Searching a library catalog or database does not always follow the same method as Google or other search engines. You will get the best results on InfoHawk+ if you search using subject headings from the Library of Congress. But how do you find them? Scrolling down in an item's record in InfoHawk+ will typically show the subject headings used and can provide search clues. Some useful subject headings for COMM 1306 are listed below.
Fandom -- United States
Fan fiction -- history and criticism
Subculture -- United States
Mass media and culture -- United States
Sports -- social aspects
Popular culture -- psychological aspects
Potter, Harry (Fictitious character)
Supernatural (Television program : 2005- )
Rocky Horror picture show (Motion picture)
Follow the format listed, even if the subject isn't what you want. For example, if you want Korean fandoms, you would search for Fandom -- Korea or maybe you are interested in Fan fiction -- social aspects instead of Fan fiction -- history and criticism.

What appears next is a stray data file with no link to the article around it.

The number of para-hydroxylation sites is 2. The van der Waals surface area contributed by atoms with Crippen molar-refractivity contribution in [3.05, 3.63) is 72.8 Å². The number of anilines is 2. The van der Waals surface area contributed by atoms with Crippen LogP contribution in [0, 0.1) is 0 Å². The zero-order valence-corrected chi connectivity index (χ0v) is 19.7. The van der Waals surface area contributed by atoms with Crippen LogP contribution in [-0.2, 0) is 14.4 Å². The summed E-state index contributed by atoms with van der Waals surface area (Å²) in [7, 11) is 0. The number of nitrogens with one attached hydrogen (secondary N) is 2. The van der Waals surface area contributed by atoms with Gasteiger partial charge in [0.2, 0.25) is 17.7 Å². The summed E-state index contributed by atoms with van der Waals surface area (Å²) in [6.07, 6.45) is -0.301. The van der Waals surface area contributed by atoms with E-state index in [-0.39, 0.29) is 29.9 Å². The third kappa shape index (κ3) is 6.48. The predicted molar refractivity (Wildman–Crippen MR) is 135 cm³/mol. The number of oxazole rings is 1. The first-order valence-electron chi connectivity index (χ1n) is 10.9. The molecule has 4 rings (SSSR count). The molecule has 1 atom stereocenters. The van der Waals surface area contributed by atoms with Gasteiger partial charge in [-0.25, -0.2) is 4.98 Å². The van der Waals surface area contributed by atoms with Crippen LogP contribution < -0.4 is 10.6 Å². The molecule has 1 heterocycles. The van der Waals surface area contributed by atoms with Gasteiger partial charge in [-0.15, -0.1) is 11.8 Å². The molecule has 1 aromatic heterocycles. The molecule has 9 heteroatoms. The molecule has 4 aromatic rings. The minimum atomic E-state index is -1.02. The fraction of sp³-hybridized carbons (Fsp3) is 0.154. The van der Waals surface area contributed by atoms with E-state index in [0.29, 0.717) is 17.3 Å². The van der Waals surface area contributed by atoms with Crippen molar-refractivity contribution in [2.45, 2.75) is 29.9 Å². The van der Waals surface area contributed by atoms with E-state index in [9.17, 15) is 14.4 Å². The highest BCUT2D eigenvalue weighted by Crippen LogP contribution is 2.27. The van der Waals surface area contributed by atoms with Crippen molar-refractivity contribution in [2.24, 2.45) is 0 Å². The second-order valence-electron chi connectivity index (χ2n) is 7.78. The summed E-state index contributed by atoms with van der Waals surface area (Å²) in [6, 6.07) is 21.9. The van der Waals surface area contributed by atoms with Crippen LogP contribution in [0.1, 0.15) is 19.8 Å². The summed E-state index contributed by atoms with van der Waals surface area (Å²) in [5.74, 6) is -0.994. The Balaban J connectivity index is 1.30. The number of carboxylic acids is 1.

Likewise, if you aren't researching the samples above, follow the format and enter your subject. Replace Supernatural and its dates with Game of Thrones (Television program). You aren't required to include the dates, but the general format will remain the same.
You should also conduct multiple searches if your character and program or movie share a name, like Buffy the Vampire Slayer (fictitious character), Buffy the Vampire Slayer (Television program), and Buffy the Vampire Slayer (Motion picture).
Not everyone has heard of Boolean searching...but you may have already performed these types of searches! Here's the quick overview:
What is Boolean?
Boolean logic gets its name from British mathematician George Boole (1815-1864). He devised a symbolic logic method that focused mainly on the operators AND, OR, and NOT. This logic method has been applied to information organization.
Using Boolean search operators can lead to more precise results.
How does a Boolean search work?
Created by McMaster University Library. Used under Creative Commons license. Original found at https://library.mcmaster.ca/research/how-library-stuff-works